Nancy Means Wright, author of Midnight Fires: A Mystery with Mary Wollstonecraft, joins Shelagh Shapiro on Write The Book.

This week's Write The Book prompt was inspired by my guest, Nancy Means Wright, whose work in the theater has helped her as a fiction writer. She said in our interview, "When I write, I try to see the scene in front of me as if it's on a stage, as if my characters are up there." She tries to see how her characters react to each other, how they handle their props, how they look, and what they do. She tries to experience all the shadings of their voices and expressions. "On the stage," Nancy says, "You're always trying to find the focus and purpose of a scene." Try to do the same in your work. If you're writing a scene, try to understand its focus, its purpose. If you are writing about a character who is going through an emotional experience, try the system of accessing that emotion by recalling some experience of your own. This system of acting, developed by Constantin Stanislavski, may helps you empathize with your character's situation as you try to write about it. As Nancy said in our interview, "The act of trying to become your character is something that a writer can do."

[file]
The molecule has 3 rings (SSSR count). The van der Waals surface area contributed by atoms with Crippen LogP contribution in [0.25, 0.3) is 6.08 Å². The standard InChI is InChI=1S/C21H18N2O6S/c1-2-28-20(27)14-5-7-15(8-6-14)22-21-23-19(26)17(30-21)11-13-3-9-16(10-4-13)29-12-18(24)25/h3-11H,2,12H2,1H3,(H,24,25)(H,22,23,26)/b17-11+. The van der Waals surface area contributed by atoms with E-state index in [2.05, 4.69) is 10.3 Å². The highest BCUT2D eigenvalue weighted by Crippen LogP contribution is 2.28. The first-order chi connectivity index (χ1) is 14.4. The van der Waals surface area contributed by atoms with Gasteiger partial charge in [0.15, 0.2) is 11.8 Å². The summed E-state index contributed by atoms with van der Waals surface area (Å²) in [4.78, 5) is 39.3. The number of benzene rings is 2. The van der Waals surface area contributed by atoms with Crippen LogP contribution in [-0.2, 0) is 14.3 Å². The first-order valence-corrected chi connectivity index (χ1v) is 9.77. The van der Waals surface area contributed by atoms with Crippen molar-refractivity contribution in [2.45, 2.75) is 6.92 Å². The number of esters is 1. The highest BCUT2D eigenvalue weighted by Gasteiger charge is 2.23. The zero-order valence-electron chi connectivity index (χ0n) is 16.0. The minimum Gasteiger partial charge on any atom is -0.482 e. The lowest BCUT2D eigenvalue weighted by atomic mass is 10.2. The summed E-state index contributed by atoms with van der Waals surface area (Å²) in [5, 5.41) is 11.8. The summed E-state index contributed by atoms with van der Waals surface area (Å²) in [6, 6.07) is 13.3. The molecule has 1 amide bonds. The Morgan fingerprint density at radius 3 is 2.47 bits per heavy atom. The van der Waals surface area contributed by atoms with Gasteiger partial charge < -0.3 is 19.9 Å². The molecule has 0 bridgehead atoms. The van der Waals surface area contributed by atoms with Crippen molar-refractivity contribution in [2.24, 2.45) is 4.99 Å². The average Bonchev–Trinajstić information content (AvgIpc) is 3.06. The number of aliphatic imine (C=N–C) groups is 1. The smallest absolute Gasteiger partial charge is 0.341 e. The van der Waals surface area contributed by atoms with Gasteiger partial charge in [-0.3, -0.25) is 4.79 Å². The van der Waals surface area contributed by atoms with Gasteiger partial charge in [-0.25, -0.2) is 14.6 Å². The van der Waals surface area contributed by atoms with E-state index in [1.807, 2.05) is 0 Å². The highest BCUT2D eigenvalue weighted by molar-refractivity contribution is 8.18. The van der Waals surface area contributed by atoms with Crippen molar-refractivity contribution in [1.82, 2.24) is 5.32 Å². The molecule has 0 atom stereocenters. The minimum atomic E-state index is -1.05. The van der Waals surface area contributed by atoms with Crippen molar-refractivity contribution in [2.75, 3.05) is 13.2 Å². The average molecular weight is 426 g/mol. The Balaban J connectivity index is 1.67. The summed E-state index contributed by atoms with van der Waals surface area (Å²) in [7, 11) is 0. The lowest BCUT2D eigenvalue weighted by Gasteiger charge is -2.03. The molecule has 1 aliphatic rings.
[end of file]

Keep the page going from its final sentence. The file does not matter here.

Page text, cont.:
Good luck with this exercise and please listen next week for another.

Music credits: 1) “Dreaming 1″ - John Fink; 2) “Filter” - Dorset Greens (a Vermont band featuring several South Burlington High School students.

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